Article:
As for the Lobster BLT Salad ($18), lobster and bacon is, quite simply, a heavenly combination — the light sweetness of the lobster contrasted against the smoky saltiness of the bacon. Arugula in place of lettuce paired with roasted tomatoes provide a perfect balance to this salad, and Levine wisely went light on the dressing — basil aioli — instead of clobbering it over the head with something like gorgonzola, which I have unfortunately experienced before. Again, simple, with flavors that celebrated the lobster instead of domineering it.


Lobster Ravioli

Like Levine, I have done time in Boston. In fact, I spend more time there than any other place I have never lived. One of the great dishes of North Boston, which is home to Boston’s Italian community — and Paul Revere, sometime long before the Italians moved in — is lobster ravioli.  Lucky for us, Levine brought it with him. Lobsterpalooza’s Lobster Ravioli ($28) was to me good old comfort food. These tasty pasta pillows of lobstery goodness were dressed in a light butter sauce seasoned with saffron, shallots and basil and adorned with crayfish tails and sweet peas. While not the star of the show, it was mighty satisfying.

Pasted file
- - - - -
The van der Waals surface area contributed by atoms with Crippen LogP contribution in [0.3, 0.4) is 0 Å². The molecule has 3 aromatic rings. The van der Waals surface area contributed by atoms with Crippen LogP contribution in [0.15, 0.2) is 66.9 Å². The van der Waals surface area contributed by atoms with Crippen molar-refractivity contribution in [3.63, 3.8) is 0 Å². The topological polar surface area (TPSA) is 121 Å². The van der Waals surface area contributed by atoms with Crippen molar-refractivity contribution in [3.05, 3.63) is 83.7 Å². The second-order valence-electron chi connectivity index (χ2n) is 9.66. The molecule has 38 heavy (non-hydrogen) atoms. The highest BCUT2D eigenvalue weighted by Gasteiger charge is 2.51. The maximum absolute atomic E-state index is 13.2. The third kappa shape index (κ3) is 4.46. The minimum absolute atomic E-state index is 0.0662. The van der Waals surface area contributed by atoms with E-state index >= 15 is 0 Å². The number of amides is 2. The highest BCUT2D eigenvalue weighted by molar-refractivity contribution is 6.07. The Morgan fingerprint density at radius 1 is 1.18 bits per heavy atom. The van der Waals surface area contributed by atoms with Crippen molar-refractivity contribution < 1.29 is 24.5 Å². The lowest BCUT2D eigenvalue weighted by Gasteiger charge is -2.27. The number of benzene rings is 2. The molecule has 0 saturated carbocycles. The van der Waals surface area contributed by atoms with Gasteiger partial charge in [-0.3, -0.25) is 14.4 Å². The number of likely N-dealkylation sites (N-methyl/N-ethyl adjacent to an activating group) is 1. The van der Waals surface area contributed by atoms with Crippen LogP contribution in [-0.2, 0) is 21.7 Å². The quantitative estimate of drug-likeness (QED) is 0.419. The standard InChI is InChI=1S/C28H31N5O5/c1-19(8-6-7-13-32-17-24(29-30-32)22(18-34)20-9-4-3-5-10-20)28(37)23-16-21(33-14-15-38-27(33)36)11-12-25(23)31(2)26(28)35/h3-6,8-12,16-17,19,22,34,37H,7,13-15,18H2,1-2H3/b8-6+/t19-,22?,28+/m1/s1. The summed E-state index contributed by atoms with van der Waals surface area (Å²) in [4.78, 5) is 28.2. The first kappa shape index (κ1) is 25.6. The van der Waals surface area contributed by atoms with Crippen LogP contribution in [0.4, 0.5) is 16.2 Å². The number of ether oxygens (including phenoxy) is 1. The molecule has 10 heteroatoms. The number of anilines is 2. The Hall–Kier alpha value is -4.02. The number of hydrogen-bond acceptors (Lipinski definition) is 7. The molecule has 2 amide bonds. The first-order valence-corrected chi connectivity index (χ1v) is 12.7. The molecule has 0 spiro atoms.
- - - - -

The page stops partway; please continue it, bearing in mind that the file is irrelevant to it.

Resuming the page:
Grilled Red Snapper ($38) might beg the question, “what is this doing on the Lobsterpalooza menu,” until, that is, the plate lands in front of you. First off, it really was red snapper, something not easy to come by around here, where we commonly call rockfish “red snapper.” It is not. Red snapper is an Atlantic fish, once the king of fish in Florida before it got all but wiped out by over fishing some 30 years ago. It is making a comeback now, and thus it is somewhat available, though, like the lobster itself, it does come with quite a carbon footprint. Still, red snapper — real red snapper — is a delicately delicious fish that takes as well to aromatic Cuban seasonings as it does to, well, Levine’s treatment of it during Lobsterpalooza. Like lobster, it’s flavor demands center stage, lest it be crushed under the strength of other overbearing flavors. Here, it was simply grilled, and perfectly cooked, then laid over a stew of lobster, bacon and porcini. It was both beautiful and wonderful, and it carried my heart back to Key West, where local fishing boats catch it and its cousin, yellow snapper, for local restaurants that serve it up simple and fresh.